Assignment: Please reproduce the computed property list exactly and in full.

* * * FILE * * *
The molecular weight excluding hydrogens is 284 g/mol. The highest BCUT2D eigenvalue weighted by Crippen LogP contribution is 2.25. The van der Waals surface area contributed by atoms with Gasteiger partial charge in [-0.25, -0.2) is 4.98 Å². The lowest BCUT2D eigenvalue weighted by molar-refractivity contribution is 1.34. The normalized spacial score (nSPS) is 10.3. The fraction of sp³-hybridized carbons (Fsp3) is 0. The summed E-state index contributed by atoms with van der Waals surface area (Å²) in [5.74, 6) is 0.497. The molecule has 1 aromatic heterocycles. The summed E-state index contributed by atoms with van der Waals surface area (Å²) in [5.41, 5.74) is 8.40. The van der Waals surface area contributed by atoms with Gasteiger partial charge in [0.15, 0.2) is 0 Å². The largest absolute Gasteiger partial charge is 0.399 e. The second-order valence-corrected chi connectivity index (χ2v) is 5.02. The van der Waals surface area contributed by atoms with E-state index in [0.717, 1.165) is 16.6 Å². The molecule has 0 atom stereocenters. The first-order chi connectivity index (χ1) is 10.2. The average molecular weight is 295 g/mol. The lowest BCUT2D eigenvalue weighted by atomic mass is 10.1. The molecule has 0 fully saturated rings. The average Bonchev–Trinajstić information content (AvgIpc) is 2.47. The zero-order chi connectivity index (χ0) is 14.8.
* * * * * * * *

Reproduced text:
The molecular weight excluding hydrogens is 284 g/mol. The highest BCUT2D eigenvalue weighted by Crippen LogP contribution is 2.25. The van der Waals surface area contributed by atoms with Gasteiger partial charge in [-0.25, -0.2) is 4.98 Å². The lowest BCUT2D eigenvalue weighted by molar-refractivity contribution is 1.34. The normalized spacial score (nSPS) is 10.3. The fraction of sp³-hybridized carbons (Fsp3) is 0. The summed E-state index contributed by atoms with van der Waals surface area (Å²) in [5.74, 6) is 0.497. The molecule has 1 aromatic heterocycles. The summed E-state index contributed by atoms with van der Waals surface area (Å²) in [5.41, 5.74) is 8.40. The van der Waals surface area contributed by atoms with Gasteiger partial charge in [0.15, 0.2) is 0 Å². The largest absolute Gasteiger partial charge is 0.399 e. The second-order valence-corrected chi connectivity index (χ2v) is 5.02. The van der Waals surface area contributed by atoms with E-state index in [0.717, 1.165) is 16.6 Å². The molecule has 0 atom stereocenters. The first-order chi connectivity index (χ1) is 10.2. The average molecular weight is 295 g/mol. The lowest BCUT2D eigenvalue weighted by atomic mass is 10.1. The molecule has 0 fully saturated rings. The average Bonchev–Trinajstić information content (AvgIpc) is 2.47. The zero-order chi connectivity index (χ0) is 14.8.